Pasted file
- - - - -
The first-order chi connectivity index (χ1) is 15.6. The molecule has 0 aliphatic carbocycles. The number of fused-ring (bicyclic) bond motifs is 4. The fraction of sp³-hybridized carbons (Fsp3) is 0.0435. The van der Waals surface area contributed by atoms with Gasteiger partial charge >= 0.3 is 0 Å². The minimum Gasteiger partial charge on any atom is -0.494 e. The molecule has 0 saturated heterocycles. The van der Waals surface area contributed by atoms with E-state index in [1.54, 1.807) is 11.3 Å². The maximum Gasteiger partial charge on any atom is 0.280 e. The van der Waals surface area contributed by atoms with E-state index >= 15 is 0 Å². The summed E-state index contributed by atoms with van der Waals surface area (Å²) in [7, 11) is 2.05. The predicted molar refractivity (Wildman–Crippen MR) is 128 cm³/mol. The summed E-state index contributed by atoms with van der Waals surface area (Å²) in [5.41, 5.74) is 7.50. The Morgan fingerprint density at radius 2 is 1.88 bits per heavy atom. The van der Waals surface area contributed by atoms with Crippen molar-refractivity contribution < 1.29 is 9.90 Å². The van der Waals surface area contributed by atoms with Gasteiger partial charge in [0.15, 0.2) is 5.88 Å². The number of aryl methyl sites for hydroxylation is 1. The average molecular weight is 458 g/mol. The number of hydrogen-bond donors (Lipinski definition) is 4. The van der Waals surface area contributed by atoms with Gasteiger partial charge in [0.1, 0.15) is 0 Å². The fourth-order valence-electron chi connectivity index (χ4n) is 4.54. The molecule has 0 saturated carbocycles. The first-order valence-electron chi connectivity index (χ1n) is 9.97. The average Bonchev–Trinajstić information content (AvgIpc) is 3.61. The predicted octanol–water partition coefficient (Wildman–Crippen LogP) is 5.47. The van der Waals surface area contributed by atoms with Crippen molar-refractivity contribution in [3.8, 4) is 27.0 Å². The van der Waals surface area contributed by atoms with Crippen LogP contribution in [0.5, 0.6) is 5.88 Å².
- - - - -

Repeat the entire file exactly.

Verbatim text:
The first-order chi connectivity index (χ1) is 15.6. The molecule has 0 aliphatic carbocycles. The number of fused-ring (bicyclic) bond motifs is 4. The fraction of sp³-hybridized carbons (Fsp3) is 0.0435. The van der Waals surface area contributed by atoms with Gasteiger partial charge >= 0.3 is 0 Å². The minimum Gasteiger partial charge on any atom is -0.494 e. The molecule has 0 saturated heterocycles. The van der Waals surface area contributed by atoms with E-state index in [1.54, 1.807) is 11.3 Å². The maximum Gasteiger partial charge on any atom is 0.280 e. The van der Waals surface area contributed by atoms with E-state index >= 15 is 0 Å². The summed E-state index contributed by atoms with van der Waals surface area (Å²) in [7, 11) is 2.05. The predicted molar refractivity (Wildman–Crippen MR) is 128 cm³/mol. The summed E-state index contributed by atoms with van der Waals surface area (Å²) in [5.41, 5.74) is 7.50. The Morgan fingerprint density at radius 2 is 1.88 bits per heavy atom. The van der Waals surface area contributed by atoms with Crippen molar-refractivity contribution < 1.29 is 9.90 Å². The van der Waals surface area contributed by atoms with Gasteiger partial charge in [0.15, 0.2) is 5.88 Å². The number of aryl methyl sites for hydroxylation is 1. The average molecular weight is 458 g/mol. The number of hydrogen-bond donors (Lipinski definition) is 4. The van der Waals surface area contributed by atoms with Gasteiger partial charge in [0.1, 0.15) is 0 Å². The fourth-order valence-electron chi connectivity index (χ4n) is 4.54. The molecule has 0 saturated carbocycles. The first-order valence-electron chi connectivity index (χ1n) is 9.97. The average Bonchev–Trinajstić information content (AvgIpc) is 3.61. The predicted octanol–water partition coefficient (Wildman–Crippen LogP) is 5.47. The van der Waals surface area contributed by atoms with Crippen molar-refractivity contribution in [3.8, 4) is 27.0 Å². The van der Waals surface area contributed by atoms with Crippen LogP contribution in [0.5, 0.6) is 5.88 Å².